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Eating Carbs Only at Night May Aid in Belly Fat Loss

Abdominal obesity is a known risk factor for diabetes and coronary heart disease. A recent study suggests that consuming a low-calorie diet with the majority of the carbohydrates consumed at the end of the day may change the pattern of satiety and hunger hormones, and potentially result in the loss of abdominal fat.

Participants in the study included 78 Tel Aviv police officers between the ages of 25 and 55, with an average BMI of 30. People with cardiovascular disease, hypertension, diabetes mellitus, and those who had followed a diet in the previous year or had been pregnant were excluded from the study. 63 of the original participants completed the study.

The researchers recorded height, weight, abdominal circumference, and body fat percentage for all of the participants. They were then assigned to either a low-calorie diet consisting of 20% protein, 30-35% fat, 45-50% carbohydrates for a total of 1300-1500 calories with carbohydrates only at dinner or the same low-calorie diet with carbohydrates consumed throughout the day.

Fasting blood samples were taken at eight in the morning and then at four-hour intervals throughout the day. On the first day of the study, the participants also filled out hunger/satiety questionnaires every four hours. This process was repeated at the one week, three month, and six month marks.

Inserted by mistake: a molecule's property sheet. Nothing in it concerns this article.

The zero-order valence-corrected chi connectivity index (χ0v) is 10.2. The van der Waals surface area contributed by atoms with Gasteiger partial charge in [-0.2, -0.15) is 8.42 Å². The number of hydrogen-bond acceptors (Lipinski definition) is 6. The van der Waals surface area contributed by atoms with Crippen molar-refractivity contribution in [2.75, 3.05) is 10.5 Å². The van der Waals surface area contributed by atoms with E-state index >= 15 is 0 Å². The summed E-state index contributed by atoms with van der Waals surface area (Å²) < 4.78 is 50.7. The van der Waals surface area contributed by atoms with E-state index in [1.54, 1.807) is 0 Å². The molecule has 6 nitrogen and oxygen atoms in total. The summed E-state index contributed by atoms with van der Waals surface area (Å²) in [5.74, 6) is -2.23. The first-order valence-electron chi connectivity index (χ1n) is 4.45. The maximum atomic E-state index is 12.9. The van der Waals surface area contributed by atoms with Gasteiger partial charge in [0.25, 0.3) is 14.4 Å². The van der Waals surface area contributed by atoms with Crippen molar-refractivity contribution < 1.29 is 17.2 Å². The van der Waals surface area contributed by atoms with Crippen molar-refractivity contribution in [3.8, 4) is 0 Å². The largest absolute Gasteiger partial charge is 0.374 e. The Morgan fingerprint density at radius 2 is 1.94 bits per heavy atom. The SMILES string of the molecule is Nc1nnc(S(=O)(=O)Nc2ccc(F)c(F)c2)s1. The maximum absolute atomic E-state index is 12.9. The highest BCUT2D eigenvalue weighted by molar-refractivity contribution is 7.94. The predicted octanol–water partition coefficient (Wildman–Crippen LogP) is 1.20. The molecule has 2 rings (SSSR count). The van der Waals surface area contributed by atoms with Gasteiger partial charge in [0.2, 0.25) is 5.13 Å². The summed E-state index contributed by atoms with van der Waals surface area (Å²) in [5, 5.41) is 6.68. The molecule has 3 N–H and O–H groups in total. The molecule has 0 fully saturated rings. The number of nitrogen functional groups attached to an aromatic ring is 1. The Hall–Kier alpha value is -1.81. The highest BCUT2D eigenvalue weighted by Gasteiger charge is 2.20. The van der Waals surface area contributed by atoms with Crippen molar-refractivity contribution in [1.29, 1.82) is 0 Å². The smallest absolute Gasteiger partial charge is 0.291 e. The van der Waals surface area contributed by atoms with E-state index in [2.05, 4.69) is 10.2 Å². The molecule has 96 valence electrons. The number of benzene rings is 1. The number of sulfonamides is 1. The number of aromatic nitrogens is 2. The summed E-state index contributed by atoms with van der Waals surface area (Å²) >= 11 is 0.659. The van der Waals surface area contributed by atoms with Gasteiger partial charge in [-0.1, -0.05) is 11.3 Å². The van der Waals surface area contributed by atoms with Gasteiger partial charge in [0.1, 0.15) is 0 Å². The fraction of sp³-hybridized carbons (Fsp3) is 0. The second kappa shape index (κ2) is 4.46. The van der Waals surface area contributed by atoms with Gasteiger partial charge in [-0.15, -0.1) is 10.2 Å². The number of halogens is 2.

At the conclusion of the study, both groups had significant losses in weight, reductions in abdominal circumference, BMI, and percentage body fat, although the experimental group had significantly higher reductions. Additionally, after 180 days, the experimental diet group had hunger-satiety scores that were 13.7% higher than they had been at baseline, while the control group reported 5.9% lower score.

The researchers also noted changes in the daily patterns of leptin (the hormone related to satiety), ghrelin (the hormone related to hunger), and adiponectin (the hormonal link between abdominal obesity, insulin resistance, and metabolic syndrome), which they believed contributed to enhanced daytime satiety.

Researchers from a group of The Hebrew Institution of Israel conducted the study. It was published in the 2014 issue of the Nutrition in the Prevention and Treatment of Abdominal Obesity journal.

Abdominal fat is the hardest to lose because it is packed around your organs. Previous studies suggest that probiotics, calcium and vitamin D, and extract from lychee fruit may help people looking to lower their percentage of abdominal or visceral fat.

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